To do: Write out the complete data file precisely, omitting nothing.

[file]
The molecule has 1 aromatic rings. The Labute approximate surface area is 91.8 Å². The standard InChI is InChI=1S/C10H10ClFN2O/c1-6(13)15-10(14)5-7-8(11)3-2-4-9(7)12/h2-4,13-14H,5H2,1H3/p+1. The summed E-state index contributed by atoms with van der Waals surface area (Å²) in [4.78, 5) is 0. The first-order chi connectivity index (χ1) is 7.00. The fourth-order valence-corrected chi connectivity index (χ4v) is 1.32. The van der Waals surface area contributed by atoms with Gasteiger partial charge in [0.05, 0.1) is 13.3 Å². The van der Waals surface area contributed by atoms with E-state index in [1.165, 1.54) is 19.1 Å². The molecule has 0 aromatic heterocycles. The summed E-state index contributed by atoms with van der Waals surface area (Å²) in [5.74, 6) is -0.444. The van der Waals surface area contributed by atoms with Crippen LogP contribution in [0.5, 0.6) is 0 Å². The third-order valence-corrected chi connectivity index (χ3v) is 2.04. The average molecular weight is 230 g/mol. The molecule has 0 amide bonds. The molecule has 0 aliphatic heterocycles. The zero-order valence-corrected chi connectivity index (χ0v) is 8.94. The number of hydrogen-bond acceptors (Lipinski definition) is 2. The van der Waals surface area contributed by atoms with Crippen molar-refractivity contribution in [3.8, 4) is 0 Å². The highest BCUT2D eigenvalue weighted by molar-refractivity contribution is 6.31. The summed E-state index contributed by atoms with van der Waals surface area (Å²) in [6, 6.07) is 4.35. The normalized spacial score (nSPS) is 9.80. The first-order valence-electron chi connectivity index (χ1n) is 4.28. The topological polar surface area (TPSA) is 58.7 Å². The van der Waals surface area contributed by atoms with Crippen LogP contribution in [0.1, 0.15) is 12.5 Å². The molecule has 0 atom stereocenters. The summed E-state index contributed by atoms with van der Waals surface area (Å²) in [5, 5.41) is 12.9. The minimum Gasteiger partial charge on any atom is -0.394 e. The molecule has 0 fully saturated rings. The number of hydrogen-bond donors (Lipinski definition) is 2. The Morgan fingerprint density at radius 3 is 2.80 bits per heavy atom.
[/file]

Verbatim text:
The molecule has 1 aromatic rings. The Labute approximate surface area is 91.8 Å². The standard InChI is InChI=1S/C10H10ClFN2O/c1-6(13)15-10(14)5-7-8(11)3-2-4-9(7)12/h2-4,13-14H,5H2,1H3/p+1. The summed E-state index contributed by atoms with van der Waals surface area (Å²) in [4.78, 5) is 0. The first-order chi connectivity index (χ1) is 7.00. The fourth-order valence-corrected chi connectivity index (χ4v) is 1.32. The van der Waals surface area contributed by atoms with Gasteiger partial charge in [0.05, 0.1) is 13.3 Å². The van der Waals surface area contributed by atoms with E-state index in [1.165, 1.54) is 19.1 Å². The molecule has 0 aromatic heterocycles. The summed E-state index contributed by atoms with van der Waals surface area (Å²) in [5.74, 6) is -0.444. The van der Waals surface area contributed by atoms with Crippen LogP contribution in [0.5, 0.6) is 0 Å². The third-order valence-corrected chi connectivity index (χ3v) is 2.04. The average molecular weight is 230 g/mol. The molecule has 0 amide bonds. The molecule has 0 aliphatic heterocycles. The zero-order valence-corrected chi connectivity index (χ0v) is 8.94. The number of hydrogen-bond acceptors (Lipinski definition) is 2. The van der Waals surface area contributed by atoms with Crippen molar-refractivity contribution in [3.8, 4) is 0 Å². The highest BCUT2D eigenvalue weighted by molar-refractivity contribution is 6.31. The summed E-state index contributed by atoms with van der Waals surface area (Å²) in [6, 6.07) is 4.35. The normalized spacial score (nSPS) is 9.80. The first-order valence-electron chi connectivity index (χ1n) is 4.28. The topological polar surface area (TPSA) is 58.7 Å². The van der Waals surface area contributed by atoms with Crippen LogP contribution in [0.1, 0.15) is 12.5 Å². The molecule has 0 atom stereocenters. The summed E-state index contributed by atoms with van der Waals surface area (Å²) in [5, 5.41) is 12.9. The minimum Gasteiger partial charge on any atom is -0.394 e. The molecule has 0 fully saturated rings. The number of hydrogen-bond donors (Lipinski definition) is 2. The Morgan fingerprint density at radius 3 is 2.80 bits per heavy atom.